Can A New Brace Offer Relief For PTTD?
When it comes to ankle support for posterior tibial tendon dysfunction (PTTD), a specially designed foot brace may offer quick relief.
The Aircast AirLift PTTD Brace may help with the treatment of PTTD and early signs of adult-acquired flatfoot, according to DJO Global, the manufacturer of the device. The brace uses the Airlift integrated aircell in collaboration with a semi-rigid shell. DJO Global says the shell provides more support and alignment for the ankle.
Jeff Houck, PT, PhD, has been recommending the brace for about three years.
“Patients generally note some immediate improvement after wearing the brace,” notes Dr. Houck. “It allows for dorsiflexion-plantarflexion range of motion, which may be important to prevent atrophy of the calf and function during walking.”
Dr. Houck often prescribes the brace to patients. “As long as the deformity is not too severe, this brace works well for us,” says Dr. Houck, an Associate Professor in the Department of Physical Therapy at Ithaca College-Rochester in Rochester, N.Y.
“It (Aircast AirLift PTTD Brace) has changed the lives of about 80 percent of my patients. It has saved them from buying a $500 to $1,000 custom brace and is much more effective,” says Dr. Schon, the Director of Foot and Ankle Services at Union Memorial Hospital in Baltimore.
Dr. Schon, who designed the brace, says the Aircast AirLift PTTD brace is especially supportive of the arch with the air bladder technology and the straps that secure the arch and ankle.
Addressing The Importance Of Exercise And A Good Fit
Dr. Houck recently completed a randomized controlled trial with the Airlift brace. In the trial, Dr. Houck and his colleagues compared bracing and stretching to bracing, stretching and strengthening exercises in patients with PTTD. They found that patients in the brace and stretching group did “fairly well” as they demonstrated significant improvements in pain reduction and function. However, when it came to the more severe patients, Dr. Houck says the combination of strengthening exercise and bracing was more effective.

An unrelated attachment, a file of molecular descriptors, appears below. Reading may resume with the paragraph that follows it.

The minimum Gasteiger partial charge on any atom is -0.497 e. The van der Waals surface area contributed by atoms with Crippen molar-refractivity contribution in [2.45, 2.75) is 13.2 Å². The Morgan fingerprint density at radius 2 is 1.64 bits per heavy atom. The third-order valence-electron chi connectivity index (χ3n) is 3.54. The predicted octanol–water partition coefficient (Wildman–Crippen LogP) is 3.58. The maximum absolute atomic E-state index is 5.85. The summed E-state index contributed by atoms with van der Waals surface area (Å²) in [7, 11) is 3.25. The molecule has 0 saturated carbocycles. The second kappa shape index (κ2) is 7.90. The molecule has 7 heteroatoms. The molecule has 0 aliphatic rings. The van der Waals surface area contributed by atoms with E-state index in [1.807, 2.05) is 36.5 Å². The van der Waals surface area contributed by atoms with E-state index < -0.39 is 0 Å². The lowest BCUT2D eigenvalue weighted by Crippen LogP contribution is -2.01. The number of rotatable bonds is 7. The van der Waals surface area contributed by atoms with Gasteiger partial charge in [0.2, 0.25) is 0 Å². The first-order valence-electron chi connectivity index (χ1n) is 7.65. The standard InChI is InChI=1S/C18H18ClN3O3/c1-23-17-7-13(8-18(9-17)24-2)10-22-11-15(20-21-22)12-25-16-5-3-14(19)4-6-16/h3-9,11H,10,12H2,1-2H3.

Drs. Houck and Schon both emphasize the importance of ensuring a good brace fit for the patient’s foot.
“Although many patients like the expensive custom braces, they can still have issues with the fit, especially if they have swelling or changing foot shape due to their deformity. They find the other braces bulky and too restrictive,” explains Dr. Schon. “About 25 to 45 percent of my patients are reporting that they did not find the custom braces comfortable or effective, but loved the Airlift.”
Dr. Houck says the Aircast Airlift device is inexpensive and easy to use once patients learn the proper inflation technique. Dr. Schon says the Aircast Airlift brace is the only brace that uses an air bladder under the arch. Dr. Houck notes this inflation is beneficial for most patients but there are some patients for whom custom orthotics are more effective. He also notes that the Aircast Airlift brace lasts about two to three months before it wears out.
Dr. Schon says that even though the Aircast Airlift brace can wear out at times, most of his patients “sing its praises and are very thankful.”
Editor’s note: Dr. Schon is a designer and co-inventor of the Aircast Airlift brace, and has received a small royalty for the device. Dr. Schon adds that he is not a paid consultant of DJO Global.